Special Issue of African Studies: Sophiatown

African Studies, Volume 74, Issue 1, 2015

Special Issue:  Sophiatown


Sophiatown, close to the Johannesburg (South Africa) city centre is both historically and socially imbricated. Like other inherently transnational space it is typical of a contemporary conjuncture of possibilities and refusals. It shares with other sites across the globe, such as South Central Los Angeles, Tiananmen Square, Marikana, or even Detroit, a power to invoke and evoke tension and contradiction in the present because of the layers of historic, epic, tragic and nostalgic meanings attached to them. At the same time, the signifier ‘Sophiatown’ has condensed meaning so efficiently that it becomes difficult to parse out the different
fragments which have helped to constitute it in a global imaginary in the early 21st century.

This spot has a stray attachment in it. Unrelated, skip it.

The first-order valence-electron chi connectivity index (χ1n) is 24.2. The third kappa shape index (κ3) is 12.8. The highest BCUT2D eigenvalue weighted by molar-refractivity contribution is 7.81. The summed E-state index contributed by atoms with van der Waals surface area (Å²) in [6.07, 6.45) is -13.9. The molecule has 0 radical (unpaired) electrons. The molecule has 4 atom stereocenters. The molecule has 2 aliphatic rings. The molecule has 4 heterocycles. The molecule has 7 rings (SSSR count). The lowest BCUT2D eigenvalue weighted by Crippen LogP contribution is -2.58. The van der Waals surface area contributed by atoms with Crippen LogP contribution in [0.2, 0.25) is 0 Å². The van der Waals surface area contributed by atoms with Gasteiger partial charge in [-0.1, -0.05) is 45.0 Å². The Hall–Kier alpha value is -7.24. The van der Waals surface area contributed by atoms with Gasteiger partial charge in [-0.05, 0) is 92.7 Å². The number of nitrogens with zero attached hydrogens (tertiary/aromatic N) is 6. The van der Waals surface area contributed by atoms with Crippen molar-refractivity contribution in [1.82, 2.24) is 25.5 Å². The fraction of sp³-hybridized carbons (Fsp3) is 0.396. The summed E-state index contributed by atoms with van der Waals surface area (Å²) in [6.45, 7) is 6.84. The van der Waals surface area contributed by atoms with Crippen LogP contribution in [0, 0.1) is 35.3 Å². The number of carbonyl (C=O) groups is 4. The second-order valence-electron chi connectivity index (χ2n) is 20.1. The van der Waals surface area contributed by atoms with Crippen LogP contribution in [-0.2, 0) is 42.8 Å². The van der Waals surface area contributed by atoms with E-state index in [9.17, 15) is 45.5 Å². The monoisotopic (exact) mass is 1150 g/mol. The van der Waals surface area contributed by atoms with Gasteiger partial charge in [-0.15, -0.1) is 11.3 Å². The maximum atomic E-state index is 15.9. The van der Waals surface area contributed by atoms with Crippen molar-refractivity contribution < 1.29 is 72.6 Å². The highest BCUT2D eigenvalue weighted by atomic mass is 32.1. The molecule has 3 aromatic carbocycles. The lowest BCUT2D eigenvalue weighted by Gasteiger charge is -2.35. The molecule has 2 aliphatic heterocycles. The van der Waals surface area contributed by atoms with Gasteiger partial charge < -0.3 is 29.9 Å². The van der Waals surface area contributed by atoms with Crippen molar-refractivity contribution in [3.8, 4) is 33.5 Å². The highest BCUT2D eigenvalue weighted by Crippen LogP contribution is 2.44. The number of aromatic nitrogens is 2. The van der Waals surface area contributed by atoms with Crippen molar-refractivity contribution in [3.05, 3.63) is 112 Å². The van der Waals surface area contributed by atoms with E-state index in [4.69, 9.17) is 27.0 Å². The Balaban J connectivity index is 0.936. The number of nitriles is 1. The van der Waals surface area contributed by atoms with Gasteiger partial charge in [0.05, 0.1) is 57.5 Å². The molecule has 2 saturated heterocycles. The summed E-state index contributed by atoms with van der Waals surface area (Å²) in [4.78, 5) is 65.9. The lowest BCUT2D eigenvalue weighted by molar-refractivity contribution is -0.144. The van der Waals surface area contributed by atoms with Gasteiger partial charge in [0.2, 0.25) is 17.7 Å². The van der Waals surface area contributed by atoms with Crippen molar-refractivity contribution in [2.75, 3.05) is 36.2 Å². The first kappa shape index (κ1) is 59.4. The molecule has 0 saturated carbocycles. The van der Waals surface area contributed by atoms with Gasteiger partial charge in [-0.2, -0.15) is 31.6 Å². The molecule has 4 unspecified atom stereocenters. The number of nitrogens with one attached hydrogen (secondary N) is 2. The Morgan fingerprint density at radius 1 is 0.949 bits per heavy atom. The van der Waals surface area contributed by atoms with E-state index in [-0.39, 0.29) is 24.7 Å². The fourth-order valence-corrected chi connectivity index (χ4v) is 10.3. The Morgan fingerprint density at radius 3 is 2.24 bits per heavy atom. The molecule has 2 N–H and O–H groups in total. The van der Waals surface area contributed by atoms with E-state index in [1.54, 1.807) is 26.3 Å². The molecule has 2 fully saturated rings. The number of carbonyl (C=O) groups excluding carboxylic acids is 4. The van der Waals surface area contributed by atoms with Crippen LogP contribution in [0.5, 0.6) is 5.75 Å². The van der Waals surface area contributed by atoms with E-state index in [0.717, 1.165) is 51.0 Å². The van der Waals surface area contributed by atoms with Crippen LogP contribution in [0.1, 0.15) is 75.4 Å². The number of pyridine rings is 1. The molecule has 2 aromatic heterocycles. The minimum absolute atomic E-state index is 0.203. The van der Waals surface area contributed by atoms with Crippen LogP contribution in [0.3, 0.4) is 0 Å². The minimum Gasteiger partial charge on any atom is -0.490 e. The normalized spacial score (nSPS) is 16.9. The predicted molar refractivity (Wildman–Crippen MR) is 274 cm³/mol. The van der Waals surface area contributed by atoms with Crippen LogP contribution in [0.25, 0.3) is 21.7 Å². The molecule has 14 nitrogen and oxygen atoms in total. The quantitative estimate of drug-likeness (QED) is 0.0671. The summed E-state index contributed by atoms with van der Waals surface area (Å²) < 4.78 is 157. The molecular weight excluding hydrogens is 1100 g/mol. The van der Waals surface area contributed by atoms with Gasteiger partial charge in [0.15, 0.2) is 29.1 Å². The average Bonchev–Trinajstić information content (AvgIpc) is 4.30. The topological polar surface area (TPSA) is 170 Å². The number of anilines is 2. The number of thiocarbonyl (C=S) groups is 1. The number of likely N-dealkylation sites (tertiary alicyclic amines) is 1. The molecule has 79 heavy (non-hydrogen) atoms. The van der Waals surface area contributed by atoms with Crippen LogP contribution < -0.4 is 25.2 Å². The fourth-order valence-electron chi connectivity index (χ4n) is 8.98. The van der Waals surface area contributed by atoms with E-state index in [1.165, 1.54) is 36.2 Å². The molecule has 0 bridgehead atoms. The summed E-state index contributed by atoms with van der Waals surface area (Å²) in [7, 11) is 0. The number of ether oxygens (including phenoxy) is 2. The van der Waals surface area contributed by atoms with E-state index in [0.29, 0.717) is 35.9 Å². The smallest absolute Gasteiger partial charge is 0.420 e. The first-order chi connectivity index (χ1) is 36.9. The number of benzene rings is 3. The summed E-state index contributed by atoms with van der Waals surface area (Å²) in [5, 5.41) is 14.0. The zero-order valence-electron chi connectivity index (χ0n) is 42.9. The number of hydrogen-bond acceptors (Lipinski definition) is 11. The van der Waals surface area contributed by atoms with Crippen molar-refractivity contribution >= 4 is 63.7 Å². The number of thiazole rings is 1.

Natasha Erlank & Karie L Morgan, pages 1-9


Close-up Sophiatown: Transnational Perspectives on Past, Present and Future of an Iconic Suburb

Katharina Fink, pages 10-25


Routes to Sophiatown

Natasha Erlank, pages 26-50


Sophiatown as lieu de mémoire

Paul Knevel, pages 51-75


Spatial Justice and the Western Areas of Johannesburg

Thomas Patrick Chapman, pages 76-97


Sophiatown Reimagined: Residents’ Reconstructions of Place and Memory

Yavini Naidoo, pages 98-122


‘What Would They do if you Greeted?’ The Potentiality of Greetings in the New South Africa

Karie L. Morgan, pages 123-145


Publication Type Journal
Publisher Taylor & Francis
Year 2015
ISSN 0002-0184
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